Developing Electrical Engineering Education Program Assessment Process at UAE University

By Memon, Q. A.; Harb, A. | Australasian Journal of Engineering Education, November 2009 | Go to article overview
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Developing Electrical Engineering Education Program Assessment Process at UAE University


Memon, Q. A., Harb, A., Australasian Journal of Engineering Education


1 BACKGROUND

The universities in different countries follow their own curriculum development philosophies and processes with the intention of producing "environment-ready" engineers. The Accreditation Board for Engineering and Technology's (ABET) criteria was introduced to rationalise the various curriculum development processes followed by different universities in the US. The ABET's requirement for accredited programs to implement outcomes-based assessment models has stimulated the growth of formalised assessment of programs within the engineering and engineering technology communities. The ABET plan contains the specifics of a structured process, which validates that students are achieving the goals and objectives of the program via direct and indirect measurements.

Recent transformations in engineering education accreditation have shifted emphasis to focus on the documentation of student learning outcomes. The ABET Engineering Criteria 2000 (EC2000) demands that engineering programs show evidence of at least 11 skills in their students. Only five of these skills relate to a student's technical abilities. The remaining six define what have been called "soft" skills, and it is this shift in emphasis that carries significant impact on technical communication programs and pedagogy. To meet these criteria, the engineering institutions actively promote student development in knowledge, skills and behaviour in these areas, and measure the effectiveness of relevant instruction. Measuring student behaviour in these areas and showing positive change as a result of the time spent in the educational program creates a major challenge for educators (Culver et al, 2005). In essence, EC2000 has redefined both who is responsible for developing students' communication skills and for documenting evidence of student learning outcomes (Williams, 2000).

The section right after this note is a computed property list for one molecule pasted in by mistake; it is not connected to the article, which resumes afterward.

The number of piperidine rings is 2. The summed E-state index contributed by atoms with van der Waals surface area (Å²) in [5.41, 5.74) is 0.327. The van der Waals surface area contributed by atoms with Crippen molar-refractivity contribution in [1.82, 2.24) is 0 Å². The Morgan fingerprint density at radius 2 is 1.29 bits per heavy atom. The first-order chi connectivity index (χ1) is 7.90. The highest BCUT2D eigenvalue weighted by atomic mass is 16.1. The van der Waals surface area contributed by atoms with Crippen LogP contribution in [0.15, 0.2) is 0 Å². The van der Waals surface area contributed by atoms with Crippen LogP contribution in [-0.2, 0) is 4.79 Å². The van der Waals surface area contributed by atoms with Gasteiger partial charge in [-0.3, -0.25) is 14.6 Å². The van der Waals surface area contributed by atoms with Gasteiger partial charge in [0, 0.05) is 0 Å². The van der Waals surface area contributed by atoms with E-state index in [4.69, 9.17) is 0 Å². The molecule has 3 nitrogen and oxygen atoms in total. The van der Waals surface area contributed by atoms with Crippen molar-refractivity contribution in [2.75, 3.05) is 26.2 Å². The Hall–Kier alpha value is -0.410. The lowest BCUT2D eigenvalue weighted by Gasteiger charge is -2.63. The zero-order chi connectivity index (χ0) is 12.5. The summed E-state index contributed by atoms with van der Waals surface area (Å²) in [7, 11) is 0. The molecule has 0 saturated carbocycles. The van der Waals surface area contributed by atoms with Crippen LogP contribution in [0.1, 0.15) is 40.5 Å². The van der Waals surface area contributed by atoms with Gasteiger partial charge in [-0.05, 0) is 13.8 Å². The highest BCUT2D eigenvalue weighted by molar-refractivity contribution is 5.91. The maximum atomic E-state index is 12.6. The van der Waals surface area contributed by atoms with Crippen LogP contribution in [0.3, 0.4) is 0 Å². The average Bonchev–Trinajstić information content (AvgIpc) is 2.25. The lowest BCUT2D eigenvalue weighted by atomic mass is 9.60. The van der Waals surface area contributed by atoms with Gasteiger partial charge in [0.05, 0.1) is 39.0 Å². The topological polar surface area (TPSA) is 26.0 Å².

Outcome-based education (OBE) is the paradigm shift resulting from the failure of traditional education to adapt to evolving demands of the local industry. This is due to the lack of respective focus in the education process. Traditional education narrowly focused on the content and produced students with varying degrees of achievement levels. Thus this model did not produce learners, which could perform effectively in the work place. OBE is a methodology of curriculum design and teaching that focuses on what students can actually do after they are taught. Thus, the OBE's instructional planning process is a reverse of that associated with traditional educational planning. The desired outcome is determined first, and then the curriculum, instructional materials and assessments are designed around to support and facilitate the intended outcome. Outcome-based assessment is the culminating part of OBE.

Currently, it is understood that a systematic process must be in place to assess the achievement of both the program outcomes (at graduation) and the program educational objectives (a number of years after the graduates left the program). The process needs to be ongoing to ensure the continuous improvement of each program with input from constituencies, process focus, outcome and assessment linked to objectives (Mourtos, 2006; Enderle et al, 2003). This requires that the program administration should deploy a continuous assessment process that provides meaningful input to future program development and allows the institution to strengthen its educational effectiveness (Stephanchick & Karim, 1999).

2 RELATED WORK

A number of methodologies have been developed in engineering programs preparing for accreditation under ABET criteria EC2000. Many of the commonly promoted assessment activities, such as exit interviews and employer interviews, require many years before trends can be established (Withington, 1999). Withington (1999) suggested methods to shorten the cycle time of assessment and produce documented progress in achieving educational objectives.

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